Students cautioned about risks of overseas travel

From Staff Reports

   As the time approaches for spring or summer breaks, many college students are getting ready to travel abroad. Most will have a safe and enjoyable adventure, but for some, the trip will become a nightmare, according to the U.S. State Department.
   Each year, more than 2,500 American citizens are arrested abroad -- about half on narcotics charges, including possession of very small amounts of illegal substances. A drug that may be legal in one country may not be legal in a neighboring nation. Some young people are victimized because they may be unaware of the laws, customs, or standards of the country they are visiting, the State Department says.
   Besides drugs, alcohol also can get U.S. citizens in trouble abroad. Students have been arrested for being intoxicated in public areas, for underage drinking, and for drunken driving. Some go abroad assuming that local authorities will overlook such conduct. Many believe that they are immune from prosecution in foreign countries because they are American citizens.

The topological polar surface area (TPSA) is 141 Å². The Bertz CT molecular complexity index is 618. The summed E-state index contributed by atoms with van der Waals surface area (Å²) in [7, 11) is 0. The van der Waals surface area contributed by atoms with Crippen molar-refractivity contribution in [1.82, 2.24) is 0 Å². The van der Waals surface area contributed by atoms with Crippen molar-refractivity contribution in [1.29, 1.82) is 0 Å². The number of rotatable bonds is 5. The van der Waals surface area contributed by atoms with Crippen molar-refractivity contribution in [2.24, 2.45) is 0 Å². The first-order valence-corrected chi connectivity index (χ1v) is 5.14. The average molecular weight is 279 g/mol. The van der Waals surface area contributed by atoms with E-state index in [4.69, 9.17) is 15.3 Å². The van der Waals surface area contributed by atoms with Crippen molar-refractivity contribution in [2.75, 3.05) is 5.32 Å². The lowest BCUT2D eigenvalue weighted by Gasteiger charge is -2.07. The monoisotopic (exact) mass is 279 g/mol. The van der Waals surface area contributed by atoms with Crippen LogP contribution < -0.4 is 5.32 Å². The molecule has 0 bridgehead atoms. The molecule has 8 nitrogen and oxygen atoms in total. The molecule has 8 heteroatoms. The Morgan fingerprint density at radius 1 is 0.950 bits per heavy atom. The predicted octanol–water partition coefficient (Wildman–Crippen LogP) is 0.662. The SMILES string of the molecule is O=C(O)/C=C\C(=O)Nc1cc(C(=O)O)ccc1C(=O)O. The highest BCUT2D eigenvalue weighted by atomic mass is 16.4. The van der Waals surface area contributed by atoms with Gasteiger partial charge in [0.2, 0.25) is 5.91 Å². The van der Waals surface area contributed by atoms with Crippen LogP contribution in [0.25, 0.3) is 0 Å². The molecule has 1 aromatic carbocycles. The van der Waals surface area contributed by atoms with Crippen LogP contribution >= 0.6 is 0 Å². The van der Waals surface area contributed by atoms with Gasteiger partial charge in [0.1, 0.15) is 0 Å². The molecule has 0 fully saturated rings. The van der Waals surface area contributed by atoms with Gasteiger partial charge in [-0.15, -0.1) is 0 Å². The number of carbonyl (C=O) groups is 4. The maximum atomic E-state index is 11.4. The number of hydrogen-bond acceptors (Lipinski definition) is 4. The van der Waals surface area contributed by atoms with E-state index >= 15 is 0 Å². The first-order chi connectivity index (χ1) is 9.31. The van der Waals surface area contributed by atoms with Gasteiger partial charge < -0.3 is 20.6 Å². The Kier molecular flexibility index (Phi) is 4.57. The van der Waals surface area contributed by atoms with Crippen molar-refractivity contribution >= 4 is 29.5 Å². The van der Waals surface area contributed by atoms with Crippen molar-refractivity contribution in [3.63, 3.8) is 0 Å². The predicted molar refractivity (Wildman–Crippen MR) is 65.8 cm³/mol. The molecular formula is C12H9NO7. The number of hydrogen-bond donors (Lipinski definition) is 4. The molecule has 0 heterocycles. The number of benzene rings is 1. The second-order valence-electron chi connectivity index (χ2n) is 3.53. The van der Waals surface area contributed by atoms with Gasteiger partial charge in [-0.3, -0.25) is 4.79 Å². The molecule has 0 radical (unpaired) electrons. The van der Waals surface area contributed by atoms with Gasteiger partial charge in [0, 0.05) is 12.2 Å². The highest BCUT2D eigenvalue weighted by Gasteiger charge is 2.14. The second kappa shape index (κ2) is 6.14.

The truth is that Americans are expected to obey all of the laws of the countries they visit, and those who break these laws sometimes face severe penalties, including prison sentences.
   Disorderly or reckless behavior is also to be avoided. In many countries, conduct that would not result in an arrest here in the United States constitutes a violation of local law. It is crucial that students be aware of this risk.
   Being arrested is not the only thing that can happen on a foreign vacation. Young Americans have suffered injury or even death from automobile accidents, drowning, and falls, in addition to other accidents. While these are sometimes chance occurrences, many are caused by alcohol or drug abuse.
   Other have been raped or robbed because they have found themselves in unfamiliar locales or are incapable of exercising prudent judgment while under the influence of drugs or alcohol.
   Each February the Department of State distributes information to more than 1,500 college and university newspapers to alert students about conditions that may affect their safety and welfare and urges them to use the above information to inform students of possible of hazards they may encounter outside the United States.
   Students also are urged to consult the Bureau of Consular Affairs' web site, http://travel.state.gov, for the latest travel safety information.